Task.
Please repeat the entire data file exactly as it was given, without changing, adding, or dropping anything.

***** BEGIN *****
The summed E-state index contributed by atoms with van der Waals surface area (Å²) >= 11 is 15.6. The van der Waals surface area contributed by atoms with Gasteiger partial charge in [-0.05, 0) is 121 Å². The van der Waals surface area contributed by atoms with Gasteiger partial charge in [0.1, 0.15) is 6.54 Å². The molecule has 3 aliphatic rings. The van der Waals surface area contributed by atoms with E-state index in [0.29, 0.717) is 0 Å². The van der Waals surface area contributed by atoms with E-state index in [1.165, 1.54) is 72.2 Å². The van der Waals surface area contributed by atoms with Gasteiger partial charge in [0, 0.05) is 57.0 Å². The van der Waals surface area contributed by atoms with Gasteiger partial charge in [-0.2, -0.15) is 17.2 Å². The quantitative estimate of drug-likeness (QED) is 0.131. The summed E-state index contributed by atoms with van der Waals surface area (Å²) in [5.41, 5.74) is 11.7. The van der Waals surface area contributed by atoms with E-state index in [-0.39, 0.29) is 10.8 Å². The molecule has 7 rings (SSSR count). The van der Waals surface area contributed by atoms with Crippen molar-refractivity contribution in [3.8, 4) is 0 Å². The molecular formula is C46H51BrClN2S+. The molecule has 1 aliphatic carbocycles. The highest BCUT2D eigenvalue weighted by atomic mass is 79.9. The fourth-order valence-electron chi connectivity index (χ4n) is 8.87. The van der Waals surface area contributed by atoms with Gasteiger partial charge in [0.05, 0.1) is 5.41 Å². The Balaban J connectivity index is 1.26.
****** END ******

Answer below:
The summed E-state index contributed by atoms with van der Waals surface area (Å²) >= 11 is 15.6. The van der Waals surface area contributed by atoms with Gasteiger partial charge in [-0.05, 0) is 121 Å². The van der Waals surface area contributed by atoms with Gasteiger partial charge in [0.1, 0.15) is 6.54 Å². The molecule has 3 aliphatic rings. The van der Waals surface area contributed by atoms with E-state index in [0.29, 0.717) is 0 Å². The van der Waals surface area contributed by atoms with E-state index in [1.165, 1.54) is 72.2 Å². The van der Waals surface area contributed by atoms with Gasteiger partial charge in [0, 0.05) is 57.0 Å². The van der Waals surface area contributed by atoms with Gasteiger partial charge in [-0.2, -0.15) is 17.2 Å². The quantitative estimate of drug-likeness (QED) is 0.131. The summed E-state index contributed by atoms with van der Waals surface area (Å²) in [5.41, 5.74) is 11.7. The van der Waals surface area contributed by atoms with E-state index in [-0.39, 0.29) is 10.8 Å². The molecule has 7 rings (SSSR count). The van der Waals surface area contributed by atoms with Crippen molar-refractivity contribution in [3.8, 4) is 0 Å². The molecular formula is C46H51BrClN2S+. The molecule has 1 aliphatic carbocycles. The highest BCUT2D eigenvalue weighted by atomic mass is 79.9. The fourth-order valence-electron chi connectivity index (χ4n) is 8.87. The van der Waals surface area contributed by atoms with Gasteiger partial charge in [0.05, 0.1) is 5.41 Å². The Balaban J connectivity index is 1.26.